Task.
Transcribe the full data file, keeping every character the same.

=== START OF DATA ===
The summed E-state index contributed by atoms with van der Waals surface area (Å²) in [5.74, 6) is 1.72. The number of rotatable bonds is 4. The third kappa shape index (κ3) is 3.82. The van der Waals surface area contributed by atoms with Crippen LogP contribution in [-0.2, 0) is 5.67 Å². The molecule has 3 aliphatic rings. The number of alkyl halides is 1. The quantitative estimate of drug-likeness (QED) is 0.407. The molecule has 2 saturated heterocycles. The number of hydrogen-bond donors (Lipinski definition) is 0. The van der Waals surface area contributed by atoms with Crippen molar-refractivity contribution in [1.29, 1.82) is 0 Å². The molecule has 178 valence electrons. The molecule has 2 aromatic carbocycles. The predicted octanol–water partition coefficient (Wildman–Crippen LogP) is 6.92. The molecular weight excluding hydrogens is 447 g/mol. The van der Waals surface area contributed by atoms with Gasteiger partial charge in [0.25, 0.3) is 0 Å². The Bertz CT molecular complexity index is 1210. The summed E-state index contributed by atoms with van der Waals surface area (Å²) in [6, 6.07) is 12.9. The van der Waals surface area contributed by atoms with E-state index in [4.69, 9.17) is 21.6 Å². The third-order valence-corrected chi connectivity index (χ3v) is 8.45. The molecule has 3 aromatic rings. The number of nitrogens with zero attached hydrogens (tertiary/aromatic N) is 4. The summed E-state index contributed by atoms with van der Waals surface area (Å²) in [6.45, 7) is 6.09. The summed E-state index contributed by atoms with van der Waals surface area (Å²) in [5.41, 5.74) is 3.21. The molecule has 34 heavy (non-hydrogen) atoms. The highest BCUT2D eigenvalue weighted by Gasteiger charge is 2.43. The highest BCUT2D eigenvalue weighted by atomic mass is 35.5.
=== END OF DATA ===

The summed E-state index contributed by atoms with van der Waals surface area (Å²) in [5.74, 6) is 1.72. The number of rotatable bonds is 4. The third kappa shape index (κ3) is 3.82. The van der Waals surface area contributed by atoms with Crippen LogP contribution in [-0.2, 0) is 5.67 Å². The molecule has 3 aliphatic rings. The number of alkyl halides is 1. The quantitative estimate of drug-likeness (QED) is 0.407. The molecule has 2 saturated heterocycles. The number of hydrogen-bond donors (Lipinski definition) is 0. The van der Waals surface area contributed by atoms with Crippen molar-refractivity contribution in [1.29, 1.82) is 0 Å². The molecule has 178 valence electrons. The molecule has 2 aromatic carbocycles. The predicted octanol–water partition coefficient (Wildman–Crippen LogP) is 6.92. The molecular weight excluding hydrogens is 447 g/mol. The van der Waals surface area contributed by atoms with Gasteiger partial charge in [0.25, 0.3) is 0 Å². The Bertz CT molecular complexity index is 1210. The summed E-state index contributed by atoms with van der Waals surface area (Å²) in [6, 6.07) is 12.9. The van der Waals surface area contributed by atoms with E-state index in [4.69, 9.17) is 21.6 Å². The third-order valence-corrected chi connectivity index (χ3v) is 8.45. The molecule has 3 aromatic rings. The number of nitrogens with zero attached hydrogens (tertiary/aromatic N) is 4. The summed E-state index contributed by atoms with van der Waals surface area (Å²) in [6.45, 7) is 6.09. The summed E-state index contributed by atoms with van der Waals surface area (Å²) in [5.41, 5.74) is 3.21. The molecule has 34 heavy (non-hydrogen) atoms. The highest BCUT2D eigenvalue weighted by Gasteiger charge is 2.43. The highest BCUT2D eigenvalue weighted by atomic mass is 35.5.